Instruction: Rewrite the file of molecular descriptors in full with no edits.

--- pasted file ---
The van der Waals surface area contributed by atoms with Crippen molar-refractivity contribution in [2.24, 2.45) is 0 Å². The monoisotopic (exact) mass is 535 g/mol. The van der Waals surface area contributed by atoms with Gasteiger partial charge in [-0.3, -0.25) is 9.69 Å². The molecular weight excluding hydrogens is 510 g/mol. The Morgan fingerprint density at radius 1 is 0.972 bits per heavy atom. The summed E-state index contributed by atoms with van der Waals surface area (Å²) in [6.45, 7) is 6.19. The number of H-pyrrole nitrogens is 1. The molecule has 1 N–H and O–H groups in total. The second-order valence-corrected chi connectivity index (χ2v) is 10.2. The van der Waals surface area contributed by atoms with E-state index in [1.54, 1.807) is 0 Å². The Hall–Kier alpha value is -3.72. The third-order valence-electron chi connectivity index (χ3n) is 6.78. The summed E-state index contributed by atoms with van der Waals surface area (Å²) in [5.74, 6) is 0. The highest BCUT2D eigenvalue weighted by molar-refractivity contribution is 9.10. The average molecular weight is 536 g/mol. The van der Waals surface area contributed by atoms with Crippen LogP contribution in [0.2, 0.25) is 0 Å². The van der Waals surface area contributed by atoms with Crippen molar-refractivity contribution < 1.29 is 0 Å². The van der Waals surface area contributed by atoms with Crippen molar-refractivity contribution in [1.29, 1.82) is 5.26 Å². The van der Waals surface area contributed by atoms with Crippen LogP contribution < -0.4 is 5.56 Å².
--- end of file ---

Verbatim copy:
The van der Waals surface area contributed by atoms with Crippen molar-refractivity contribution in [2.24, 2.45) is 0 Å². The monoisotopic (exact) mass is 535 g/mol. The van der Waals surface area contributed by atoms with Gasteiger partial charge in [-0.3, -0.25) is 9.69 Å². The molecular weight excluding hydrogens is 510 g/mol. The Morgan fingerprint density at radius 1 is 0.972 bits per heavy atom. The summed E-state index contributed by atoms with van der Waals surface area (Å²) in [6.45, 7) is 6.19. The number of H-pyrrole nitrogens is 1. The molecule has 1 N–H and O–H groups in total. The second-order valence-corrected chi connectivity index (χ2v) is 10.2. The van der Waals surface area contributed by atoms with E-state index in [1.54, 1.807) is 0 Å². The Hall–Kier alpha value is -3.72. The third-order valence-electron chi connectivity index (χ3n) is 6.78. The summed E-state index contributed by atoms with van der Waals surface area (Å²) in [5.74, 6) is 0. The highest BCUT2D eigenvalue weighted by molar-refractivity contribution is 9.10. The average molecular weight is 536 g/mol. The van der Waals surface area contributed by atoms with Crippen LogP contribution in [0.2, 0.25) is 0 Å². The van der Waals surface area contributed by atoms with Crippen molar-refractivity contribution < 1.29 is 0 Å². The van der Waals surface area contributed by atoms with Crippen molar-refractivity contribution in [1.29, 1.82) is 5.26 Å². The van der Waals surface area contributed by atoms with Crippen LogP contribution < -0.4 is 5.56 Å².